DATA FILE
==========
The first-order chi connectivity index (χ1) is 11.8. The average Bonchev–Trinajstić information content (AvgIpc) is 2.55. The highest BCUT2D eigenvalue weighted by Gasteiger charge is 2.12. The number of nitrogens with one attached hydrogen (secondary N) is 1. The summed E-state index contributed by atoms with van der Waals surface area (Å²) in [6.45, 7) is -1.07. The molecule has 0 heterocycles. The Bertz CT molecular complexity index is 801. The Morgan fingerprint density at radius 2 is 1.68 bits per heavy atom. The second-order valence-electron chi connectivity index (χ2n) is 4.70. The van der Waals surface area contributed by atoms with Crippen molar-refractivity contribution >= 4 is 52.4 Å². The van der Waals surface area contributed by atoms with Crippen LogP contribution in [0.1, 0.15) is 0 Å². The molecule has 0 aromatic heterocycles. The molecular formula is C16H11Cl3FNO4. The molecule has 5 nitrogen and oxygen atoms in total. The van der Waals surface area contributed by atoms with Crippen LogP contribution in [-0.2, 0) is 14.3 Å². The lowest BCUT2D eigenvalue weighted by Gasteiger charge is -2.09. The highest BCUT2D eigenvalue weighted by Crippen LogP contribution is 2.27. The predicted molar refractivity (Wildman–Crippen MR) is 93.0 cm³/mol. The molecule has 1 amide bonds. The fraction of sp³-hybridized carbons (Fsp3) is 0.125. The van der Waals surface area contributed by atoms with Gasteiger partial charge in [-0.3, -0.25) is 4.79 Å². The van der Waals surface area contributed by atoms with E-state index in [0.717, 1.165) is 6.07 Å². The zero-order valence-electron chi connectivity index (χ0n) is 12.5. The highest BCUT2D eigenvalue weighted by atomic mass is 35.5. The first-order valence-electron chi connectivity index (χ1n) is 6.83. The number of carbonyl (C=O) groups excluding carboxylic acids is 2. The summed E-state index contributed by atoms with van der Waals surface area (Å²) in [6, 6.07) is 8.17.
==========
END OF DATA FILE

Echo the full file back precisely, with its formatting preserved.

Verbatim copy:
The first-order chi connectivity index (χ1) is 11.8. The average Bonchev–Trinajstić information content (AvgIpc) is 2.55. The highest BCUT2D eigenvalue weighted by Gasteiger charge is 2.12. The number of nitrogens with one attached hydrogen (secondary N) is 1. The summed E-state index contributed by atoms with van der Waals surface area (Å²) in [6.45, 7) is -1.07. The molecule has 0 heterocycles. The Bertz CT molecular complexity index is 801. The Morgan fingerprint density at radius 2 is 1.68 bits per heavy atom. The second-order valence-electron chi connectivity index (χ2n) is 4.70. The van der Waals surface area contributed by atoms with Crippen molar-refractivity contribution >= 4 is 52.4 Å². The van der Waals surface area contributed by atoms with Crippen LogP contribution in [0.1, 0.15) is 0 Å². The molecule has 0 aromatic heterocycles. The molecular formula is C16H11Cl3FNO4. The molecule has 5 nitrogen and oxygen atoms in total. The van der Waals surface area contributed by atoms with Crippen LogP contribution in [-0.2, 0) is 14.3 Å². The lowest BCUT2D eigenvalue weighted by Gasteiger charge is -2.09. The highest BCUT2D eigenvalue weighted by Crippen LogP contribution is 2.27. The predicted molar refractivity (Wildman–Crippen MR) is 93.0 cm³/mol. The molecule has 1 amide bonds. The fraction of sp³-hybridized carbons (Fsp3) is 0.125. The van der Waals surface area contributed by atoms with Gasteiger partial charge in [-0.3, -0.25) is 4.79 Å². The van der Waals surface area contributed by atoms with E-state index in [0.717, 1.165) is 6.07 Å². The zero-order valence-electron chi connectivity index (χ0n) is 12.5. The highest BCUT2D eigenvalue weighted by atomic mass is 35.5. The first-order valence-electron chi connectivity index (χ1n) is 6.83. The number of carbonyl (C=O) groups excluding carboxylic acids is 2. The summed E-state index contributed by atoms with van der Waals surface area (Å²) in [6, 6.07) is 8.17.